VERTEBRATE MAJOR TRANSITION; FIN

The extreme diversity lies in fish paired fins, which are adapted to each ecological lifestyle such as stingray or flying fish.  Batoid fish (skates and rays) have extremely wide pectoral fins along the anteroposterior axis compared with other fish, while teleosts exhibit a small endochondral domain in their proximal fins. Apart from this spectacular diversity, fish fins are the evolutionary lineage leading to the tetrapod limb along with alterations to other body structures, which enabled fish to invade into land. Despite of the accumulation of the morphological description, gaps in the fossil records have hold back our understanding of underlying mechanisms.  An advent of new technologies, however, has gradually make these problems within our reach. 

 
 

GENETIC UNDERPINNINGS OF "LANDING"

 Clack JA 2012

Clack JA 2012

During the water-to-land transition, a number of body structures were altered and new structures evolved as can be seen in the skull, jaw, shoulder, lung, appendages, and kidney. Whereas these morphological changes are central to the evolution of vertebrates, little research has been done to discern their developmental basis and identify the contributing evolutionary mechanisms. Bridging functional genomics, embryology and comparative anatomy, we answer long-standing and classical questions that could not be solved by either approach alone.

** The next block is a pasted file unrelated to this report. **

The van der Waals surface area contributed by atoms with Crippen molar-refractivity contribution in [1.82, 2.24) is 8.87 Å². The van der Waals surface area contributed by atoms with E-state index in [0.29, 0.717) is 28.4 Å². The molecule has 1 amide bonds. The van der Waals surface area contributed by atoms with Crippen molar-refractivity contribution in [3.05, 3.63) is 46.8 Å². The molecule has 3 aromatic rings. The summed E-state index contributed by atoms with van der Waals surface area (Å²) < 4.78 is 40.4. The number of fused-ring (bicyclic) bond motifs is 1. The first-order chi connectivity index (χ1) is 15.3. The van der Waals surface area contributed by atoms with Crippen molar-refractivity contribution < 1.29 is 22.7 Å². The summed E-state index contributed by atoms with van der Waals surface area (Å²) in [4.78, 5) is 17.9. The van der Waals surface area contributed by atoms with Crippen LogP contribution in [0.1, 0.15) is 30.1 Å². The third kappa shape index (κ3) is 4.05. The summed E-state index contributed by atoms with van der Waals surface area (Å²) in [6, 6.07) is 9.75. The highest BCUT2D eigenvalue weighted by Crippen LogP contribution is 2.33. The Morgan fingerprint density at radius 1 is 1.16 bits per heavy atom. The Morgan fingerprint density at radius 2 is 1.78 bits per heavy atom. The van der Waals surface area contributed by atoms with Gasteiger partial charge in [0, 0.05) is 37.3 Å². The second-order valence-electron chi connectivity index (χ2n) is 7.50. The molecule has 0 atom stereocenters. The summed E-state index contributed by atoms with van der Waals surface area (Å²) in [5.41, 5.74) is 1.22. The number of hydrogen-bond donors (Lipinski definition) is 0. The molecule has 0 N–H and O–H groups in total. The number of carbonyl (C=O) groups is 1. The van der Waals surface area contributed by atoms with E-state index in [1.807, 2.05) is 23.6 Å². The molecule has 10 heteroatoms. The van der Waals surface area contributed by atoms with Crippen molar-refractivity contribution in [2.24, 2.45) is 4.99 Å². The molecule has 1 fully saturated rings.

Functional genomics approach

Leveraged by new technology such as ATAC-sequencing (Assay for Transposes-Accesible Chromatin structure with high throughput sequencing; Gehrke AR et al. PNAS, 2015), 4C-sequencing, or ChIP-sequencing, comparative and functional genomics reveal responsible loci for major morphological transitions. Identification of candidate loci, in turn, prompts us to test their function by genetic manipulation.

Phenotype analysis with high energy CT scanner

An advent of new genetic tools enables us to modify target DNA loci. We investigate the phenotypes, consequences of genetic manipulations, with the CT scanner followed by segmentation of tissues and structures. The CT scanning comprehensively reveals morphological disparities between wild-type and mutant fish such as skeletal shape, innervation patterns or even volume of muscles.

Along with conducting experiments in the lab, we perform experiments at Marine Biological Laboratory (MA) during summer time and also collaborate with American Museum of Natural History (NY) to understand evolutionary mechanisms underlying vertebrate diversity.   


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